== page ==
DVD’s assertion that the church was the only institution that Jesus established seems a bit dispensational and contrary to the Reformed confessions. I always thought the church already existed in the Old Testament. Even if it is true, it doesn’t mean that all else is worthless. Perhaps the continuity of the basic created order is so obvious that it doesn’t need to be “reinstituted”.

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  37. It seems to me that where the 2 kingdom approach goes way wrong is in the way it evaluates the “task” that Jesus came to do. Throughout DVD’s book, he uses the phrase “Adam’s original task” as though God created the world for the purpose of giving Adam a task that He knew he could not do so that then Jesus could be introduced into the story to complete and fulfill that task and then we all get to rest. I do not believe this is too much of a stretch of DVD’s thesis.

    In fact, Scripture teaches that we were made to glorify and enjoy Trinitarian communion with God, and this could not be accomplished unless man first worshipped and fully obeyed God. Jesus was introduced to reconcile man to God so that His original plan could be put back on track. I have great difficulty in viewing “enjoying God forever” as a task as though it is a burdensome thing to do and that by thinking that we should do it is to, in DVD’s words, “compromise the all-sufficient work of Christ.”

    Now, if you follow this Scriptural line of reasoning, you should not be surprised that the Kingdom of God will include rebels who refuse to worship and obey God, but not to worry, for they will be destroyed when Christ returns. In the meantime, Scripture is clear that we are to think like Paul who now rejoices in his sufferings, and fills up in his flesh what is lacking in the afflictions of Christ, for the sake of His body, which is the church. Colossians 1:23-25

    If you want to talk about Christ’s work being all-sufficient, you had better restrict it to His work in justifying sinners, not as DVD would like you to believe.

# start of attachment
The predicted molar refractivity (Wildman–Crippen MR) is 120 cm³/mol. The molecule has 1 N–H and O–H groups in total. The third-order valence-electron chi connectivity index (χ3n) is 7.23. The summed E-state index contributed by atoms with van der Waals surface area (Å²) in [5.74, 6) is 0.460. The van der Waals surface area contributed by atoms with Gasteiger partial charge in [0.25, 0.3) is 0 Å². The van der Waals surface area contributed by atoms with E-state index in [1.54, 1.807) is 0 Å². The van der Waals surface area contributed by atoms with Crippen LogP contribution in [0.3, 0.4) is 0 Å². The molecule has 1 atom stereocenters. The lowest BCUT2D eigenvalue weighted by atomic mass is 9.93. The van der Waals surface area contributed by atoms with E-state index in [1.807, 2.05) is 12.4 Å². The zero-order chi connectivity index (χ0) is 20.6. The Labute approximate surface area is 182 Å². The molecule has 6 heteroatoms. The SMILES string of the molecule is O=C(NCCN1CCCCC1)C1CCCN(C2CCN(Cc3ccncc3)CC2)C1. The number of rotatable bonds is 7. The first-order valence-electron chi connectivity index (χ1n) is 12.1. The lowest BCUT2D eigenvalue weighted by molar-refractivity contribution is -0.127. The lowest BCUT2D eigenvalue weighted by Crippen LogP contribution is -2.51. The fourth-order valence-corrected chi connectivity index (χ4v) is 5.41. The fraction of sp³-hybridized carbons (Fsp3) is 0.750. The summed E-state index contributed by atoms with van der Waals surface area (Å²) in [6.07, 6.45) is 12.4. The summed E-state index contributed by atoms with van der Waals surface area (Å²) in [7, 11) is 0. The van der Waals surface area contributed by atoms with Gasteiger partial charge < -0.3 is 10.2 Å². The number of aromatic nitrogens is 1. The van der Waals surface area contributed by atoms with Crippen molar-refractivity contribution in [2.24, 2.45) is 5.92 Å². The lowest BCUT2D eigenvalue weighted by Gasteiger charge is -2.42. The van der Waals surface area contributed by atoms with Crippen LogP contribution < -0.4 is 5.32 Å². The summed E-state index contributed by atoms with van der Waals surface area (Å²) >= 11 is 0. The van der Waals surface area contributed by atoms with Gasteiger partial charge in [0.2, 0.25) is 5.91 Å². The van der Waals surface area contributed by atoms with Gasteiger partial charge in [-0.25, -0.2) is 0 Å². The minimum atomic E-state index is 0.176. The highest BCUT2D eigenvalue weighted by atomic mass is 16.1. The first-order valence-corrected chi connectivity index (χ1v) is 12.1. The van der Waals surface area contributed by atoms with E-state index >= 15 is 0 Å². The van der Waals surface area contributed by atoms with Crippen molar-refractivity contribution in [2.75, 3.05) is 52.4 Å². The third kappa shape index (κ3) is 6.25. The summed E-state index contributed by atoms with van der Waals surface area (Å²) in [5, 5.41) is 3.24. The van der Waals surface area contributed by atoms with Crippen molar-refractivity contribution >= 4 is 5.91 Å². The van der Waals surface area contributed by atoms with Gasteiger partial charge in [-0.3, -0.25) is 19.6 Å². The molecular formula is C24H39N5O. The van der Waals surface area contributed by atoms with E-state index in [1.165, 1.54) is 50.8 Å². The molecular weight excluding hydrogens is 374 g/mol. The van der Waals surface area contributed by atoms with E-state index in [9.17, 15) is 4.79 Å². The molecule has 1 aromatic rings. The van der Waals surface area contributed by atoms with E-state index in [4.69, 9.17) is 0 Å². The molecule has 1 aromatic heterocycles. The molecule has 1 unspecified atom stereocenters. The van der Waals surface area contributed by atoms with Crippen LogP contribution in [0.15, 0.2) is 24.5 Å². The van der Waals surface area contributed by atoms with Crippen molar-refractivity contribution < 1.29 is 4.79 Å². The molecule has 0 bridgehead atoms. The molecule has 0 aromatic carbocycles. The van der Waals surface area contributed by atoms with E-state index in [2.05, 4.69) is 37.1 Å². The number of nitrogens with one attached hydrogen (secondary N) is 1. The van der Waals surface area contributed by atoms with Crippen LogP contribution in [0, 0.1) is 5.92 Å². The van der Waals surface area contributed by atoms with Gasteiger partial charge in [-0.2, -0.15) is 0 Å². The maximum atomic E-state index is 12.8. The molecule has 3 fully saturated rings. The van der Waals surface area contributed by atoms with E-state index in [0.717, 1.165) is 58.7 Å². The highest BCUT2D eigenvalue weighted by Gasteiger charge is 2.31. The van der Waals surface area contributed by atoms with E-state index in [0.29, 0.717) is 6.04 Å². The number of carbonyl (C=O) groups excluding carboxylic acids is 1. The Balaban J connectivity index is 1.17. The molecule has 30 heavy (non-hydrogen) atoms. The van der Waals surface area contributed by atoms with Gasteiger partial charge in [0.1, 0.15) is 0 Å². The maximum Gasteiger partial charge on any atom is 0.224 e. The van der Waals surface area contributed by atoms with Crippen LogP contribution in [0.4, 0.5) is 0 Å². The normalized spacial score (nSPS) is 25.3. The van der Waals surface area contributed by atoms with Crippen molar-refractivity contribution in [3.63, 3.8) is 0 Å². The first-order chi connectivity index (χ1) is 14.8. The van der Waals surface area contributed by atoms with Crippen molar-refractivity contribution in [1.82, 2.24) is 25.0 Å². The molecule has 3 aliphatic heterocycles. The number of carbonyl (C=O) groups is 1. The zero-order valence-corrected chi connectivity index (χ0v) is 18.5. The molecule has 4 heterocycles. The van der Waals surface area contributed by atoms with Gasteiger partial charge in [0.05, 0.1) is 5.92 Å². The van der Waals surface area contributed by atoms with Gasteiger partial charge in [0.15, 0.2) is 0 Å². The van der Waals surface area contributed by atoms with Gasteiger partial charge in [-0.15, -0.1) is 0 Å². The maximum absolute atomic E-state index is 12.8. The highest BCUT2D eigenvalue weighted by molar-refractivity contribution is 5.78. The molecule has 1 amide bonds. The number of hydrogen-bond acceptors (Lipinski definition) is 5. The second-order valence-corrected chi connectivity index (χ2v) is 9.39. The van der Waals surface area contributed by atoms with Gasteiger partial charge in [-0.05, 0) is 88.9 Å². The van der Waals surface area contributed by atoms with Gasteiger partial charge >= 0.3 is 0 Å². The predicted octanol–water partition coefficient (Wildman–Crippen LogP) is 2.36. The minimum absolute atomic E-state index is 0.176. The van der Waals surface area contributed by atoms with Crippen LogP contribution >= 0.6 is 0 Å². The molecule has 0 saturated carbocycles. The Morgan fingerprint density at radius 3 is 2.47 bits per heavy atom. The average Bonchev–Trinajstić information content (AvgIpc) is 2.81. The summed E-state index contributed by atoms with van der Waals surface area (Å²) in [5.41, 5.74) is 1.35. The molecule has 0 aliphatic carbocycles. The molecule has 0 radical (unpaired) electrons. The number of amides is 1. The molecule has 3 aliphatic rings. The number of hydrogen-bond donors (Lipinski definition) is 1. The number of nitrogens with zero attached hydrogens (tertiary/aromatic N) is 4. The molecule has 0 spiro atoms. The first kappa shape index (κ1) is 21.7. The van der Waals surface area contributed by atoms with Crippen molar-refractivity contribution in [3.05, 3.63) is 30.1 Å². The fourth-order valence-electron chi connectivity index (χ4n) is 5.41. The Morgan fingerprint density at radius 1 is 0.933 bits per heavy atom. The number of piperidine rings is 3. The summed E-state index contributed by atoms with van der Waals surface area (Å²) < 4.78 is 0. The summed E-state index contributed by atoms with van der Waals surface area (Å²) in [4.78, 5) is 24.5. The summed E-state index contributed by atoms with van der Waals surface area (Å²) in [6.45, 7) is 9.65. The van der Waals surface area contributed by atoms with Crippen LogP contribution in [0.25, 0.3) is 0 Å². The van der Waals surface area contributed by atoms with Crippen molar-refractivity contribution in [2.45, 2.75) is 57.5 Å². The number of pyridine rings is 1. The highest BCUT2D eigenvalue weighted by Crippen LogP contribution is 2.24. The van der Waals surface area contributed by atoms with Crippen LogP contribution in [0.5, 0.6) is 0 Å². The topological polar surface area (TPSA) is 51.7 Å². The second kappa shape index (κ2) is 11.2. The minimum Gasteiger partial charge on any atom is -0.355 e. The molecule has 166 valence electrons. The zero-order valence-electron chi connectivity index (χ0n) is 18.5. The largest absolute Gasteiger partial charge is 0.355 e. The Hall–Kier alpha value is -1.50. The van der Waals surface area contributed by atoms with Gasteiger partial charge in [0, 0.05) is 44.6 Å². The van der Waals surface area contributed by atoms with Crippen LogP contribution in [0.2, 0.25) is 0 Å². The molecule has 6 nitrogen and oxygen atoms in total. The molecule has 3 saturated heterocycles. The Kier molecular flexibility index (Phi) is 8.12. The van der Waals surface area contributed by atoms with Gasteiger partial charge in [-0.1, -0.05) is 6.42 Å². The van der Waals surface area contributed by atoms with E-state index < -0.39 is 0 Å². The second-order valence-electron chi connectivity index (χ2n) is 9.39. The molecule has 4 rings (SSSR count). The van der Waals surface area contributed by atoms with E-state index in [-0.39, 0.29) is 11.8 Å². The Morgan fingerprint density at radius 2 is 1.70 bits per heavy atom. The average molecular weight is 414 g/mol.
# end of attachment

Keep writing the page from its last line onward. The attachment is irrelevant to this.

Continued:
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  38. Don,

    I’ve been reading your takes on DVD off and on, and having taught almost all the way through NL2K and about to cap off the course with Living in 2k, i’m confident we aren’t reading the same guy. I am completely befuddled by the thought that you somehow think that DVD is regarding the initial Adamic covenant as a set up to fail, so that the Christ could be introduced and fulfill it. And if you’re take on 2nd Adam fulfillment is that we’re put back in the Garden at ground zero to start again and not graduated from that probationary covenant, unto an fulfilled reward(sabbath rest) to which we enter into by faith in an already-not yet tension-Heb 4 sabbath rest. Then you’ve misread DVD.

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  39. Terry, to say that the only institution that Jesus established is the church is not to say that all else is worthless. 2k can still say without reservation that the family is the highest provisional institution (which makes it the cornerstone of society) and the civil magistrate is a minister of God himself (and so is due unreserved submission and obedience). Those hardly seem like ways to suggest worthlessness. But the point 2k also wants to make is one between creation and redemption, to make an essential distinction between the created and the redemptive orders.